A love for marine life

By Chris Parsons

Naiyiri-Blu Brooker grew up in a military family stationed in rural Germany, far from the sea. Nevertheless, she has been obsessed by marine life since childhood. “I would annoy my family by making them sit down in the living room while I gave them a presentation about any type of marine organism I could. I did that for a very long time. Sorry, Mom and Dad.”

After her family moved to New York, she enrolled in Lehman College to study biology. As an aspiring marine biologist, she was frustrated that, except for one class, the program was very biomedically oriented. Then she stumbled across a poster for the U.S. National Science Foundation's Research Experiences for Undergraduates (REU) at LUMCON, the Louisiana Universities Consortium for Marine Sciences. Naiyiri jumped at the chance. The NSF Research Experiences for Undergraduates Sites Program is designed to give undergraduate students the opportunity to gain valuable research experience to prepare them for STEM degrees and careers. The program also provides students with the opportunity to live in a new area for a short period of time and to experience what graduate study can be like.

The program covers all expenses and provides a stipend for participants while they conduct research. REU sites accept students from a wide variety of universities, providing a way for students from diverse backgrounds to work with state-of-the-art equipment and to form important network connections with their peers and research mentors.

Marine biology REU program
Brooker aboard the Atlantis retrieving deep-sea woodfall samples Photo Credit: Catalina Rubiano

Lessons in marine research

Working with LUMCON mentors Craig McClain and Clif Nunnally, Naiyiri chose to study the biodiversity of Terrebonne Bay, the body of water near LUMCON’s facility in Cocodrie, Louisiana. Working aboard a research boat, she collected specimens and then returned to the laboratory, using a microscope to identify and record the marine species in her samples. While she did get to spend some time on the water, Naiyiri found that most of marine biology is done in front of a computer, in a laboratory processing samples … or behind a microscope. “That was one of my favorite parts, as I’m just obsessed by marine invertebrates. I want to see them all the time, so sitting in front of a microscope for hours on end, looking at tiny, tiny, tiny invertebrates – yeah, you can sign me up multiple times for that!”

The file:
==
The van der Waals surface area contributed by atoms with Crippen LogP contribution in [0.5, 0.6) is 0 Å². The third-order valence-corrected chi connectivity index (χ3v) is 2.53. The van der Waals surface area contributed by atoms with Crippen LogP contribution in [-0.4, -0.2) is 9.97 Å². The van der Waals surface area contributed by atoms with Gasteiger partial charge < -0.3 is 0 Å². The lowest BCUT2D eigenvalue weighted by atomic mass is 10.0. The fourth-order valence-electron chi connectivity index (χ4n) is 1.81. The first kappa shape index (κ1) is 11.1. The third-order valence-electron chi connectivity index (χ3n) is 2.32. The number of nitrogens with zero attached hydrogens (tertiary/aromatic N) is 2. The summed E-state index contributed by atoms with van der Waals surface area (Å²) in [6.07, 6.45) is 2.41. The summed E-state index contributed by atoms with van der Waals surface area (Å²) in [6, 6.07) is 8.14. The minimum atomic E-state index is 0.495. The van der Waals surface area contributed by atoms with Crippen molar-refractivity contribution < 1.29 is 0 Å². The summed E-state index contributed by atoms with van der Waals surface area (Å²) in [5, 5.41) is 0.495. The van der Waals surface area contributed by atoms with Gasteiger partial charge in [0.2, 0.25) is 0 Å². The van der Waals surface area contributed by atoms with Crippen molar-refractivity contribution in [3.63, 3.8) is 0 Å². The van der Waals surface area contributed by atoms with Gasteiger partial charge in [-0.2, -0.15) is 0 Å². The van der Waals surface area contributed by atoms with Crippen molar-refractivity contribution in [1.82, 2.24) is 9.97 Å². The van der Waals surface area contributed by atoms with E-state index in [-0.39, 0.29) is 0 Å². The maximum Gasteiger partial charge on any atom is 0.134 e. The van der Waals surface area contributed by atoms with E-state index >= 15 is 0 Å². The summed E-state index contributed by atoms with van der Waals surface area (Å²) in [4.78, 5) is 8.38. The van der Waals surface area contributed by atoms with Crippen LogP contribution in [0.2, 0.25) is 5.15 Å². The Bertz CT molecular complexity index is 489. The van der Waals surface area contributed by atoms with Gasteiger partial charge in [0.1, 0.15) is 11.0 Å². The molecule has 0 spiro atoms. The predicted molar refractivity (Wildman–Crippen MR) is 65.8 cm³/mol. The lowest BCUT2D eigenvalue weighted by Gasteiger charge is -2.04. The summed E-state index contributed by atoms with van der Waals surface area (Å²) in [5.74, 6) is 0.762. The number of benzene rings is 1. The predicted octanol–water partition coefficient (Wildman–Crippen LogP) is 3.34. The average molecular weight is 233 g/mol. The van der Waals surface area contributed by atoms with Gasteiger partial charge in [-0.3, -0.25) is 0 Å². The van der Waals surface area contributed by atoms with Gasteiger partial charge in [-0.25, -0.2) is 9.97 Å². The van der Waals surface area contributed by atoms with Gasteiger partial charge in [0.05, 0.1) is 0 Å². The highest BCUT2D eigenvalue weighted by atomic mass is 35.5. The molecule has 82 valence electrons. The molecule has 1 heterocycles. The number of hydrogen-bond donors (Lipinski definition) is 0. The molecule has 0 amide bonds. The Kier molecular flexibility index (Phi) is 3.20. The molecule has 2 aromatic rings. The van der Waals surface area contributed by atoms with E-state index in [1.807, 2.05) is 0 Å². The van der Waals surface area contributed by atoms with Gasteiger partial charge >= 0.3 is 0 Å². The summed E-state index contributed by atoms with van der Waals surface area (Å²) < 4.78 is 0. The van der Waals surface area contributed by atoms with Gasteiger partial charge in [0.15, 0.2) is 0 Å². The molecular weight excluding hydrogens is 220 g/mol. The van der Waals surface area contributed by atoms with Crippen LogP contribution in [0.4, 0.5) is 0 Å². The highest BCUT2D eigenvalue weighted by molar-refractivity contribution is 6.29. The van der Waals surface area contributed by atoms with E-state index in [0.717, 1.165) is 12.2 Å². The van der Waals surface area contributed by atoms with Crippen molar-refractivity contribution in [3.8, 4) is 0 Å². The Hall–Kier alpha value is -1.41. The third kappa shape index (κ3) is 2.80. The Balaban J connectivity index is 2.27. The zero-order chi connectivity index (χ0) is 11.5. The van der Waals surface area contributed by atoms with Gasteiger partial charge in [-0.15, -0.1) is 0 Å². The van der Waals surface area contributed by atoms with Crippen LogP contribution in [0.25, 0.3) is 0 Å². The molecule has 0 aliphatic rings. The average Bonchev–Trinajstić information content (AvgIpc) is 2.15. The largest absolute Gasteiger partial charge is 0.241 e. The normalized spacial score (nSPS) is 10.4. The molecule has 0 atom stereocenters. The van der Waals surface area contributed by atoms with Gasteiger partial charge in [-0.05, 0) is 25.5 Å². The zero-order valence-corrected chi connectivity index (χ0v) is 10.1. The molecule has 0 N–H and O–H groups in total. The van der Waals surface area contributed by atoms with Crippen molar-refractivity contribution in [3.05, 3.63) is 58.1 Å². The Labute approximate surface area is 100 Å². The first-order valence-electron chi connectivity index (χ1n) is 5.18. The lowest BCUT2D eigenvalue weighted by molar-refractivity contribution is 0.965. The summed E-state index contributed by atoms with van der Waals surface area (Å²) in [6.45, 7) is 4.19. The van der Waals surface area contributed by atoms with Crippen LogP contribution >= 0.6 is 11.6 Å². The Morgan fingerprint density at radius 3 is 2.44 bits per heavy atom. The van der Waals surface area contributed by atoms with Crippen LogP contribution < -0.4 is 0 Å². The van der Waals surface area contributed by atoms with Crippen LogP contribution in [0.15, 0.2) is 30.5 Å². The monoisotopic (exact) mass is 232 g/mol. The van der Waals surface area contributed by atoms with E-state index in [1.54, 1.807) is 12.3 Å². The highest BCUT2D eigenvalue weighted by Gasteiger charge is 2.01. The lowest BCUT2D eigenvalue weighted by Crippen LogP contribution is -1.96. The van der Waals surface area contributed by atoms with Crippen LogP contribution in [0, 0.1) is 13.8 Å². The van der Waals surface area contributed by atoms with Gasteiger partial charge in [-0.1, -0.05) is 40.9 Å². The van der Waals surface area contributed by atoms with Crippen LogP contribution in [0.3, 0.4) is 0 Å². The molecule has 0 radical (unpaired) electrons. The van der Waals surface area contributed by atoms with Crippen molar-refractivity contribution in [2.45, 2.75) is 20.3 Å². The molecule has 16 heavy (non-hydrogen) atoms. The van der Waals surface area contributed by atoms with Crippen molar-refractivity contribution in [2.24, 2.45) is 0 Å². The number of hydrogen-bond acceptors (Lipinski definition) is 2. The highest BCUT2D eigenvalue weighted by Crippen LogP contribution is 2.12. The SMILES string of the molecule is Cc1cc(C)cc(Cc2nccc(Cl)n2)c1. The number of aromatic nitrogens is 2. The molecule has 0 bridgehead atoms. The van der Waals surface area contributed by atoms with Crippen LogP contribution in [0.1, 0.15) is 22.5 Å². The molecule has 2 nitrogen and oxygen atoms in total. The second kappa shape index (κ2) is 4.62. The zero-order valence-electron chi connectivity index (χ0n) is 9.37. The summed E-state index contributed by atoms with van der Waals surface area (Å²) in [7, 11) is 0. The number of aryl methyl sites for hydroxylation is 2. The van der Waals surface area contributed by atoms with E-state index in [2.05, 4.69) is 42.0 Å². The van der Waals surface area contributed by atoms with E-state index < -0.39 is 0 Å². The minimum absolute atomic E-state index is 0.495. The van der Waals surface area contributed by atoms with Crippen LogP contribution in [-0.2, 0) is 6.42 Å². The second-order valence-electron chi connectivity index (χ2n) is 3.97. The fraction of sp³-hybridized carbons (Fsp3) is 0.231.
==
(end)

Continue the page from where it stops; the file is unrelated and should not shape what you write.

In her research, she looked at changes in species richness, the number of species within a given sample, as distance from shore increased. “I was looking at the seabed and saw that there were a lot of broken shells inshore. I thought that the predation rate [proportion of the population killed by predators] would be higher, and so the species richness would be less inshore. I learned through my research that it was the other way round.”

One of her biggest takeaways from the experience is that "you don’t really have to have this mind-blowing answer when you’re doing your research, but you’re still learning something. Your hypothesis might be wrong, but you keep going. There’s more research to be done afterwards.”

NSF research vessel
The deep-sea submersible Alvin, which is supported by the National Science Foundation, prepares for a dive. The research vessel Atlantis is in the background. Photo Credit: Luis Lamar, ©Woods Hole Oceanographic Institution

Deep-sea opportunity

Naiyiri got the opportunity to do more research a few months later, when she was invited to return to LUMCON to join an expedition aboard the NSF-supported Research Vessel Atlantis to study deep-sea woodfall in the Gulf of Mexico.

In the deep-sea waters, the seabed can be like a desert, with little food available. Occasionally, the carcass of a dead whale or logs that have been washed out to sea appear. These irregular sources of food are like “pop-up restaurants” and quickly become populated with deep-sea species, such as teredo worms – a type of clam infamous for burrowing into and damaging the hulls of wooden ships.